Authors

Navalgund Rao

Abstract

Computer-Based Medical Systems, 1990., Proceedings of Third Annual IEEE Symposium on. It is argued that the probability that ultrasound used at the intensities employed clinically will cause bioeffects characteristic of transient cavitation is immensely greater above a threshold peak intensity of the interrogating ultrasound pulse. Simulations and experiments in nonattenuating media show that a factor of 16 to 50 reduction in peak intensity is possible without sacrificing the signal primarily used for imaging, or the resolution. This factor depends on the effective time-bandwidth product of the frequency modulated pulse. However, in a frequency-dependent attenuating medium, such as soft tissue, this advantage could diminish. A linear-frequency and linear-phase model for attenuation was incorporated in the simulation process. The time-bandwidth product was evaluated for reflectors at various depths and as a function of the center frequency and bandwidth of the frequency-modulated pulse.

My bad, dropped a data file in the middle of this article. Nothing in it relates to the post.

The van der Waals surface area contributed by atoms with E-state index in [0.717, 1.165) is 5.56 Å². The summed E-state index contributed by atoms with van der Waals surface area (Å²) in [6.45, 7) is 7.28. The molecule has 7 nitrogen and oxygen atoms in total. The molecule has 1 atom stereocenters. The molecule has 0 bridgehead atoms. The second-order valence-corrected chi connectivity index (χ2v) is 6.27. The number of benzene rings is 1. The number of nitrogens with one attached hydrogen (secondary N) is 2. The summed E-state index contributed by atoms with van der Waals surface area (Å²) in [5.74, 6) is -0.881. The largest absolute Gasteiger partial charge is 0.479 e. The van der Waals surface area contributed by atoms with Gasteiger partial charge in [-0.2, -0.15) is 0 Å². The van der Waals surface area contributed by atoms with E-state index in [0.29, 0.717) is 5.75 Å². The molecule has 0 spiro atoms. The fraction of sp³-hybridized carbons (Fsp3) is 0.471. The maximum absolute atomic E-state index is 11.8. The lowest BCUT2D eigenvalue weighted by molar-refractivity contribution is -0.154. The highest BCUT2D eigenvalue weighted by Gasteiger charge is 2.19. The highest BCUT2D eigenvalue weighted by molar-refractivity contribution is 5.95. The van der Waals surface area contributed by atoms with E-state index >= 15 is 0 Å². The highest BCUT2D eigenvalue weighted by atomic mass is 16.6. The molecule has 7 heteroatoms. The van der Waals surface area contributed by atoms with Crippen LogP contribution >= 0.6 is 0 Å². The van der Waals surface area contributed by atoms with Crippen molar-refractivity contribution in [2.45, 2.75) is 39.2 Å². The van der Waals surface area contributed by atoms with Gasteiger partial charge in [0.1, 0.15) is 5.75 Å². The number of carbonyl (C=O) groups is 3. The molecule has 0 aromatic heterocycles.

Publication Date

1990

Comments

Note: imported from RIT’s Digital Media Library running on DSpace to RIT Scholar Works in February 2014.

Document Type

Article

Department, Program, or Center

Chester F. Carlson Center for Imaging Science (COS)

Campus

RIT – Main Campus

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